Fersiwn Gymraeg ar gael yma

RSPB Cymru recently held a joint visit at Slade Farm Organics for members of the Senedd’s CCERA (Climate Change, Environment and Rural Affairs) committee, with organic farming organisations and the Nature Friendly Farming Network.

 Slade Farm is a lowland, mixed organic farm in St Brides Major, run by Polly Davies and her family. Polly manages the farm in sync with the natural habitats. Being an organic farm, no pesticides or herbicides are used and experts are also drafted in to develop natural habitats for native farmland plants and wildlife.

The farm is an excellent example of how farmers and land managers can work with nature to ensure both environmental sustainability and economic resilience. By visiting the farm, we wanted to show Assembly Members how taxpayers’ money could be used to achieve this once we leave the EU, in the form of a combined Public Goods and Economic Resilience Scheme.

Leaving Cardiff Bay behind for a few hours, five AMs and members of the CCERA committee joined us at the farm, including Mike Hedges, John Griffiths, Jenny Rathbone, Joyce Watson and Andrew RT Davies. Attendees also included representatives from other organisations, such as the Soil Association.

The aim of the visit was to contribute to the upcoming CCERA committee biodiversity inquiry and highlight the need for future policy to provide farmers with the right tools to restore nature. We arrived at the farm just in time to see the animals have breakfast, while Polly began proceedings with an explanation of the nature-friendly methods used at Slade Farm, including the ploughing of fields to grow cereals. This practice has decreased significantly in recent decades – an issue which has contributed to the overall decline of farmland nature.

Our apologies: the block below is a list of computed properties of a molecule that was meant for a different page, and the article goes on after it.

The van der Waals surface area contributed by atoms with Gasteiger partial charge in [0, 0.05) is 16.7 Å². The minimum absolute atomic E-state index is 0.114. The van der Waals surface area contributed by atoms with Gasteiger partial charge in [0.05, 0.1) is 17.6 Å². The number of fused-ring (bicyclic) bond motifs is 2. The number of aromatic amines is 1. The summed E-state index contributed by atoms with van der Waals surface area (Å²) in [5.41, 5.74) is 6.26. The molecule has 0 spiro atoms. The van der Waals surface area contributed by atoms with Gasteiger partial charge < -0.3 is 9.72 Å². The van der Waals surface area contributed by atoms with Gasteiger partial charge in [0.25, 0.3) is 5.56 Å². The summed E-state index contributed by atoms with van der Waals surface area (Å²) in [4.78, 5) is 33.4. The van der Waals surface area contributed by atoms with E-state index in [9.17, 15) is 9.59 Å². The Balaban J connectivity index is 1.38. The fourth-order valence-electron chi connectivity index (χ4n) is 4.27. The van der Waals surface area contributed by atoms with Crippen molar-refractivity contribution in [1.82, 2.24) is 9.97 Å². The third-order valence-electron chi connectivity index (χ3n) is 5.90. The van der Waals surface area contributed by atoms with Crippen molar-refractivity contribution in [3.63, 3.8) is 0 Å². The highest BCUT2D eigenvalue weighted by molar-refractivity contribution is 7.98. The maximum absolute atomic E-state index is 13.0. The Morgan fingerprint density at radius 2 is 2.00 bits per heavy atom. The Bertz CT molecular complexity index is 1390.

With the sun shining, we headed off on a trailer ride where Polly showed us all exactly how she runs her environmentally-friendly farm by highlighting the various habitats created and how they benefit a diversity of species, including skylarks. Speaking about why it is so important to work with nature, Polly Davies said:

"We have to be responsible as farmers for profitability but also for the environment, if we get paid for something we should be able to explain clearly why to the taxpayer. I am just a steward here, I look after the land temporarily while nature will be here for a long time, so I have a responsibility to look after it."

As well as hearing Polly’s thoughts, one of the key highlights of the day was getting a chance to see the yellowhammers that call Slade Farm home. Yellowhammers are among one of the species showing significant decline according to the recently published State of Birds in Wales 2018 Report, so to see them really was a special treat for all. As a keen birdwatcher, Joyce Watson AM was especially excited with it being the first time that she’d seen this increasingly rare bird.

We would like to thank Polly and all involved for a great visit and we look forward to contributing further to the CCERA inquiry at the evidence session on 7 February.  As our work on Wales’ future agricultural policy intensifies over the coming months, we’ll need the help of as many of our supporters as possible to ensure that the policies created are right for nature. If you haven’t done so already, you can sign up to be one of our campaign champions here.

Images in order they appear: Slade farm sheep and Polly Davies talking to AMs and CCERA committee. 

Anonymous